Rissa’s story: food and identity are central to preserving a tradition which shapes who we are

Rissa’s story: food and identity are central to preserving a tradition which shapes who we are

Rissa Mohabir was born in Guyana (previously known as British Guiana). Rissa begins her story “this sets the scene that all colonies have in common, in that a country is built with the importation of people to work and serve the British Empire. My grandparents and their family from India were amongst those who crossed oceans to make a better life, so much so that my father returned from his medical studies in England with my English born mother in the 1950’s”.

Food is important to my culture because food and identity and the immigrant experience are central to preserving a memory of traditional cultural, historical, religious and social practices which in the end shape who we are. The importation of people also included cargoes of ethnic foods, spices, herbs, vegetables, seeds and legumes”.

“There is a before and after memory of my heritage, as the country underwent the inevitable divisions under British colonial rule, the rifts marked by the early settlement of African slaves followed by Indentured servants from India and Portuguese from Madeira and Brazil, Chinese and Europeans (mostly British), not forgetting that the first nations Amerindians who were now established in reservations”.

“On hoisting the Guyanese flag, in 1966 with its motto of One People, One Nation, One Destiny of six nations the idea was to promote an integration of identities of which food communicated through our now creole culture. The feeling of belonging as one country did not impact on me as I left Guyana at the age of 15, but I’m thankful to my mother’s insistence of including as many dishes from different cultures: our menu was varied, exciting and exotic, (in hindsight I can say that). For example a typical week’s menu was curry, rice and daal and roti, the next day Chinese chow mein, cook up rice and fried plantain, metagee and fish, shrimp with okra and rice and so on. Sunday lunch was a roast dinner in sweltering tropical heat. Pepper pot (an Amerindian dish from cassava root) reserved for special events”.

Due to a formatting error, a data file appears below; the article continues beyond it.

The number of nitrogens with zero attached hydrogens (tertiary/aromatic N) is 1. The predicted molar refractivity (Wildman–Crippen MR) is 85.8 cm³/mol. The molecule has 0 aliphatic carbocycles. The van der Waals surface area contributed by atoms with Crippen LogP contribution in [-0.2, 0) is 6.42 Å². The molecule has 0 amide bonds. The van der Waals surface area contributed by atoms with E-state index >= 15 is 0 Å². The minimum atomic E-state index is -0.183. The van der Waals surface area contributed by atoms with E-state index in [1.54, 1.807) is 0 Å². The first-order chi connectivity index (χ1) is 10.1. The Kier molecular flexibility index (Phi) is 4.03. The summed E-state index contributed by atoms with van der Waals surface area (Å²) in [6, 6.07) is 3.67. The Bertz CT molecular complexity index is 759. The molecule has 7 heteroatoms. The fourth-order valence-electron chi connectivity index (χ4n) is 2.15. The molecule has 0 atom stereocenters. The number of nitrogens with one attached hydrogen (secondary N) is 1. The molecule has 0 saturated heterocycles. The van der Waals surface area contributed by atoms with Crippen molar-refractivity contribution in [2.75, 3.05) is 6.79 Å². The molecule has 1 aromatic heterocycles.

“The positive experience of living in Bristol is the very fact that this rich mix of people who have migrated to the city over decades are now shaping and shifting the demographic landscape (just as 91 Ways is). I so appreciate this element, as monocultures have no appeal to me whatsoever. It is reminiscent of my formative years with the cultural influences, notably through cuisine and festivals”.

“However not everyone in Bristol shares this appreciation of diversity; an atmosphere of hidden or not so hidden tensions is increasingly becoming more apparent. The current anti -migrant rhetoric is not helpful, questioning my position here as an immigrant”.

“I believe 91 ways is a timely project, connecting through food, identity and the immigrant experience”.

Rissa’s Cook-up Rice and Beans– A Guyanese national dish

200g easy-cook rice
1 red pepper
2 tomatoes (blanched) and sliced
2 onions – chopped
3 spring onions (chopped)
2 cloves garlic finely chopped
1 tablespoon fresh thyme
1 bay leaf
1 dessertspoon soy sauce (light)
1 dessertspoon tomato sauce
½ block coconut block
1 tin of black eye beans

Fry gently the onions, spring onions, pepper, and garlic until lightly brown. Then add herbs, and rice adding boiling water to cover. Add the coconut block, soya sauce and tomato sauce and black eye beans. Keep topping up with hot water, stirring occasionally. About 20 mins.

When the rice is soft to pinch, it’s ready to enjoy.